• - 5TH Annual National Disability Summit 17-18 March 2014 - 6 NDIS-The Carers Perspective - Jean L Tops, President, Gippsland Carers Association Inc. Victoria Breaking the Silence on unpaid caring - AIN A0035748T – www.gippslandcarers.org 4 Australian Unity Wellbeing Index, Carer Health and Wellbeing, 2007 In asking what support is available outside of the NDIS? We must understand that the NDIS poses many unanswered questions for those waiting to discover the joy as well as the disappointments that will be sure to follow as the NDIS trials roll-out across the nation. What will become of the support from other sources of government funding, such as: The Federal Respite for Carers Program [CRCP] and Home and Community Carer [HACC] Programs? These programs are funded by Federal government from the Aged Care and Health portfolio. Both these services offer time-limited and ad hoc respite, community access and in-home support to the elderly as well as people with disabilities. Any decisions to cut these programs under NDIS roll-out will undoubtedly affect people with disabilities who fall outside the strict NDIS eligibility criteria, but will still require ongoing support if assistance is already provided and/or needed. Following the Productivity Commissions Report: will groups most disadvantaged by current arrangements (such as those receiving care by Ageing Carers) be covered? Many people with disabilities are living with frail and elderly parents who are well past the retirement age of 65 years. In 2009 this number was 520,500. 5 The Productivity Commission targeted ageing carers as a priority group, but the answers are not clearly defined. There are other groups of people with disabilities currently receiving supports from ageing parents and family carers, who may not fit the category of the 640,000 persons with severe or profound disability to qualify for NDIS plans. These will certainly be disadvantaged by this new scheme. How will these ageing carers receive ongoing help in the home? Included in this category will be people with intellectual disabilities, acquired brain injury, and mental illness, who currently live stark and poorly funded lives in Supported Residential Services (SRS’S), rooming houses, and the like. Without any plans to find alternate funding sources when the current state/Territory system expires, these people will be outside of any scheme or funded help services at all, which is unacceptable! This issue raises a question about funding individual accommodation choices for people with profound disabilities who may wish to live alone and require 1/1 support to achieve this. Current average costs in the trial sites is around $42,000 per service but existing “real-world” choices cost over $120,000 in group settings. The most important contributors to the success of the NDIS and its affordability are the family carers who are the glue that will hold the NDIS together.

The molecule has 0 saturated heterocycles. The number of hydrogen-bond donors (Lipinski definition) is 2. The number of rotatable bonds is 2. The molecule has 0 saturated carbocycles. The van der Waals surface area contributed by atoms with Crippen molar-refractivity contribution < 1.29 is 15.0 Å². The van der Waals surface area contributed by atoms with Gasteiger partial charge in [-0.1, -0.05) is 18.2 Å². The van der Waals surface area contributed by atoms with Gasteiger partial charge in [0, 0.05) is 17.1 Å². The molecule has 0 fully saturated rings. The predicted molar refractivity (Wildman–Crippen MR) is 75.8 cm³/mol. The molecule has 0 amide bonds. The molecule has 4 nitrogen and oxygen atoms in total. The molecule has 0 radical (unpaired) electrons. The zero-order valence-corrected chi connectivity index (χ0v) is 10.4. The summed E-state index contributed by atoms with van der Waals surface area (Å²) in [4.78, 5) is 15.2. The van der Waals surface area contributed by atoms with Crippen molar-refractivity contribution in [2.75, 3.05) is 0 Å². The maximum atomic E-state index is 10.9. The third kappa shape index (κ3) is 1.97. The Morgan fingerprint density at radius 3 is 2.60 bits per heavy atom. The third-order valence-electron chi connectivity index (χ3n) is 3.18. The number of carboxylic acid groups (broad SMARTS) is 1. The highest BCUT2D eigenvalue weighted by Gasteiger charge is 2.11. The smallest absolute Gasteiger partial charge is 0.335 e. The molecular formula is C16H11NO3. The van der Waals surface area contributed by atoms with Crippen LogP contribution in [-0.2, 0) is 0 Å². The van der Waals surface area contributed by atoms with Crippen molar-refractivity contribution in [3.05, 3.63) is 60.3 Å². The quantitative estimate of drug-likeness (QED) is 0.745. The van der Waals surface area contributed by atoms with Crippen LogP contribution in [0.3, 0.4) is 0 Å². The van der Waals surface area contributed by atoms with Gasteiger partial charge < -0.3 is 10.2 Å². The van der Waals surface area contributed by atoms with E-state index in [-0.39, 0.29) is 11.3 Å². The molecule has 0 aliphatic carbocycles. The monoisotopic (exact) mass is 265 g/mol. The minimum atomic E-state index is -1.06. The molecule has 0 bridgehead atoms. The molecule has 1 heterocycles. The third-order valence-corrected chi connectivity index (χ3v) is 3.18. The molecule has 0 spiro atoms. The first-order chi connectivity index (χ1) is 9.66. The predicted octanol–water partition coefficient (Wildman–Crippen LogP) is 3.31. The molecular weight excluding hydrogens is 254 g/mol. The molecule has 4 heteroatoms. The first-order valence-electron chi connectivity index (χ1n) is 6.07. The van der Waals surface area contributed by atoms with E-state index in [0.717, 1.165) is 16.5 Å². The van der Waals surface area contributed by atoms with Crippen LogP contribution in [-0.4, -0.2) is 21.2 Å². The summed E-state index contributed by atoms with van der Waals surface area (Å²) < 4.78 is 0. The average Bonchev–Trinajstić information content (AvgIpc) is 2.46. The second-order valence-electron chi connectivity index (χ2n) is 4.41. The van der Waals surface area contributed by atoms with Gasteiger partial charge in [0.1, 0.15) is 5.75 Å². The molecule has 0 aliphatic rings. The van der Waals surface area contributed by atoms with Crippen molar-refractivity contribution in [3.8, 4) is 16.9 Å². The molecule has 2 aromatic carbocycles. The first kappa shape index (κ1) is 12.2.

• - 5TH Annual National Disability Summit 17-18 March 2014 - 7 NDIS-The Carers Perspective - Jean L Tops, President, Gippsland Carers Association Inc. Victoria Breaking the Silence on unpaid caring - AIN A0035748T – www.gippslandcarers.org To illustrate the endemic failure to care, allow me to share a carers story with you ……… Case Study - with permission 5 The AIHW - Australia’s Welfare 2013. P331 Nita and her family live in a small regional city in central Gippsland. Nita and her husband Ken, care for their twin daughters aged 36 years. Both daughters, Ingrid and Anita, suffer from epilepsy, with frequent Grand Mal seizures, along with mobility issues. The girls attend a day Activity Service in a neighbouring town because there are no such services where they live. Nita has some out- of-home help for community activities, which usually translate to a paid carer to help one daughter while Nita helps the other. They call this respite! But, for whom? There is just one respite group home with 6 beds in the local area and the nearest alternate respite service is at least 80 -100 km away. Nita and Ken paid to build a home for both their daughters future, but there is no funding to provide a supported living service for Anita and Ingrid to move in. Nita has begged for help and in desperation asked for just two days of respite per month (in the girls new home) to give her and Ken a break from caring. Nita wants the girls to have transition training in their own home, which stands empty. Nita is 65 and Ken may need further urgent treatment for his prolonged illness (Ken has myelofibrosis). An Individual Funding Plan (ISP) was completed for both Ingrid and Anita where a request for 48 hours of respite per week for 48 weeks was estimated to cost at least $60,348 each P/A. Following the ISP Review, with no long term options available, DHS granted a one-off funding of $20,000 to Nita for a short term respite trial of two days per month. DHS has not been able to recruit enough suitably qualified staff to provide the service. The lack of access to suitable staff, points to the paucity of funded services to support caring families in regional and remote locations, and must be addressed in NDIS Plans. Nita knows that a single active night shift costs $500, and that union regulated minimum hours rosters add to the costs. The respite roster calls for a two hour shift from 7am to 9am after active night duty ends, as the both girls then go off to the ATSS. But, the rostered time allowed requires that a minimum of 3 Hours be paid, an extra loading of 2 hours included in the costs. Such failure in support is a major contributor to evidence that primary carers are forced to live with stress, poor health and in poverty in a failed system. For the NDIS to succeed, planners must solve this staffing problem to ensure the ongoing availability of caring families. This must plainly be done with families, to ensure success. The NDIS holds much promise, and choices for the lives of thousands of Australians, but there are many challenges ahead for the scheme and for carers. Clearly the need to keep carers caring is now more vital than ever. Are planners listening?